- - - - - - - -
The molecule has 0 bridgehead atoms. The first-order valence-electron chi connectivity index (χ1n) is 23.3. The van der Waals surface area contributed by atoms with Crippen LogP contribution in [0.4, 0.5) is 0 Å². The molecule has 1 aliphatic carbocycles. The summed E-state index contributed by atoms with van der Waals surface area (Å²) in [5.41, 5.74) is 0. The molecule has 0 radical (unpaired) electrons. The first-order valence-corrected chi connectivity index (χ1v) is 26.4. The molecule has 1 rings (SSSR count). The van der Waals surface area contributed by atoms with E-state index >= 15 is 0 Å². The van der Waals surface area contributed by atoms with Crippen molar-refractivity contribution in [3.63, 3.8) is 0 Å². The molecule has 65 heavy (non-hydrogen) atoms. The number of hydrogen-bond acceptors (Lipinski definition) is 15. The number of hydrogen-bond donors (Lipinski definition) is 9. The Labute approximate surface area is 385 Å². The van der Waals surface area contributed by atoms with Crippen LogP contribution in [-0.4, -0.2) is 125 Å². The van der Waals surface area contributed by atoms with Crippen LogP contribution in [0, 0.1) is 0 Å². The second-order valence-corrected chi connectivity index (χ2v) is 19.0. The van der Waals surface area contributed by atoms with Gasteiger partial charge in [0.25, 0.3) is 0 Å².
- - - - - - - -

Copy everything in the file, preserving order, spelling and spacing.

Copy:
The molecule has 0 bridgehead atoms. The first-order valence-electron chi connectivity index (χ1n) is 23.3. The van der Waals surface area contributed by atoms with Crippen LogP contribution in [0.4, 0.5) is 0 Å². The molecule has 1 aliphatic carbocycles. The summed E-state index contributed by atoms with van der Waals surface area (Å²) in [5.41, 5.74) is 0. The molecule has 0 radical (unpaired) electrons. The first-order valence-corrected chi connectivity index (χ1v) is 26.4. The molecule has 1 rings (SSSR count). The van der Waals surface area contributed by atoms with E-state index >= 15 is 0 Å². The van der Waals surface area contributed by atoms with Crippen molar-refractivity contribution in [3.63, 3.8) is 0 Å². The molecule has 65 heavy (non-hydrogen) atoms. The number of hydrogen-bond acceptors (Lipinski definition) is 15. The number of hydrogen-bond donors (Lipinski definition) is 9. The Labute approximate surface area is 385 Å². The van der Waals surface area contributed by atoms with Crippen LogP contribution in [-0.4, -0.2) is 125 Å². The van der Waals surface area contributed by atoms with Crippen LogP contribution in [0, 0.1) is 0 Å². The second-order valence-corrected chi connectivity index (χ2v) is 19.0. The van der Waals surface area contributed by atoms with Gasteiger partial charge in [0.25, 0.3) is 0 Å².